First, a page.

Beyond speaking Spanish, who will appeal to Latino voters?
“Candidates will be seeking to grab the attention of California voters as they work to win the state’s large number of delegates on Super Tuesday,” said Mindy Romero, director of the California Civic Engagement Project (CCEP) at the USC Price School of Public Policy.
“The question is will they address the realities that many California Latino voters currently face, or will we again see some of them just speaking a few lines of Spanish?”
- Latinos make-up about 30% of California’s eligible voters but are less likely to receive outreach from and mobilization by political campaigns.
- Recent research by CCEP and its partners finds that Latinos continue to experience much lower economic well-being in the state than that of California’s population as a whole.
- Latinos need to know where candidates stand on real issues that impact their families and their communities.
Romero’s research focuses on political behavior and race/ethnicity and seeks to explain patterns of voting and political underrepresentation, particularly among youth and communities of color in California and the United States.
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Will Democrats continue their “race to the left” on healthcare?
“Proposing a single-payer healthcare system is a recipe for defeat in the 2020 election,” said Geoffrey Joyce, director of health policy at the USC Schaeffer Center and chair of the Department of Pharmaceutical and Health Economics at the USC School of Pharmacy.
“Yet, the first set of Democratic debates was a race to the left on healthcare. Many candidates supported ‘Medicare For All’ and providing healthcare to undocumented immigrants, prompting President Trump to tweet ‘That’s the end of that race.'”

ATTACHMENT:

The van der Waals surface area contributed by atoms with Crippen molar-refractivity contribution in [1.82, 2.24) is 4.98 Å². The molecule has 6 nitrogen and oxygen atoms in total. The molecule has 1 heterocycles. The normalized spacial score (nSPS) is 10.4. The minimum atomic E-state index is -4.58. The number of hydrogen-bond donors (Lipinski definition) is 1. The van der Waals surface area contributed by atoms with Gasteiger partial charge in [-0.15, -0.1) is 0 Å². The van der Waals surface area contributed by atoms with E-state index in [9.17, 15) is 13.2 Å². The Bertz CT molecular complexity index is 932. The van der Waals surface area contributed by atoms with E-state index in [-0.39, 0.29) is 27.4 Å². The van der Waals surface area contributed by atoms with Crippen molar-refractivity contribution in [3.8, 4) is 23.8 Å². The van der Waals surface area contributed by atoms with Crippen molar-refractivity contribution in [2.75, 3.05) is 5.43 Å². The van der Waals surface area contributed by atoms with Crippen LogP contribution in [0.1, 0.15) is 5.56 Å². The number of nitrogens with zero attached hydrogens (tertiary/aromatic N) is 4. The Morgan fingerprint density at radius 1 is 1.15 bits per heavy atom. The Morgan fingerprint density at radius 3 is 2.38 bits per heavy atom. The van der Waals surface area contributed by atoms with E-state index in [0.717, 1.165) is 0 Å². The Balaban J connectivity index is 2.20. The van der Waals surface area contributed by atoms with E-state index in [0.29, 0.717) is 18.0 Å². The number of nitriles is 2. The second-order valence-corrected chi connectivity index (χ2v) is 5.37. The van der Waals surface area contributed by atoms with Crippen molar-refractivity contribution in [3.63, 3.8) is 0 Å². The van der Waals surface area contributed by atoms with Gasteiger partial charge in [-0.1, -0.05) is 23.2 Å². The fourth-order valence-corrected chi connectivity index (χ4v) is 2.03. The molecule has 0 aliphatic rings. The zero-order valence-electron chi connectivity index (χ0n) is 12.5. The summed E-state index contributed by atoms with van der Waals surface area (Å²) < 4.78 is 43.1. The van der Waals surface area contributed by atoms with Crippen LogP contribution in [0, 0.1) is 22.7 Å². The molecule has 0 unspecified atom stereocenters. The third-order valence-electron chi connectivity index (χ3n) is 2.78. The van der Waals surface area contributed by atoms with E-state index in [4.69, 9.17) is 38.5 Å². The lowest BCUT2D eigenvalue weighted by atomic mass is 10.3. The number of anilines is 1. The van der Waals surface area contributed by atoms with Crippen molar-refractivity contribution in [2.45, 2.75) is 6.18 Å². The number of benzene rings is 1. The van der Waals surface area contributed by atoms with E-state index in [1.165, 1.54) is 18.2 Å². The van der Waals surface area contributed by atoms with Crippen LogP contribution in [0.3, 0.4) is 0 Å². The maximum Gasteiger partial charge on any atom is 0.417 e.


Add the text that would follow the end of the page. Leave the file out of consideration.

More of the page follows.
- While the U.S. health care system is far too costly and leaves too many uncovered, proposing a single-payer system at this time is politically infeasible.
- The fervor engendered by Obamacare would pale in comparison to what would ensue if 160 million Americans with private health insurance – most of whom are happy with their care – had to switch plans under a single-payer system.
- Candidates including Joe Biden, Corey Booker and now Kamala Harris support a more modest approach: expanding Medicare while preserving the Affordable Care Act and private insurance.
Joyce studies the costs of medical care and the role of insurance, including the impact of alternative pharmacy benefit designs on prescription drug utilization and spending and the lifetime costs of chronic disease.
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Will low expectations help front-runner Joe Biden?
“Former Vice President Joe Biden can’t afford another debate performance like the last one,” said Robert Shrum, director of the Center for the Political Future at the USC Dornsife College of Letters, Arts and Sciences.
“Whether or not Sen. Kamala Harris’ pitch on Biden’s record was accurate, it doesn’t matter because he didn’t come back at her. I think he was told to stay above the fray, but there is a difference between attack and counterattack.”
- According to a recent USC Dornsife/LA Times poll, 86% Democrats believe Joe Biden could “definitely” or “probably” defeat President Donald Trump.
- Low expectations will help him, but Biden needs to be far better prepared for the next series of debates.
Shrum is an expert in presidential elections, political advertising and policy and a longtime Democratic political strategist. His analysis of the first Democratic debates was recently featured in the Washington Post. Shrum will co-host a Democratic presidential debate preview on Facebook Live on July 29 at 11:30 a.m.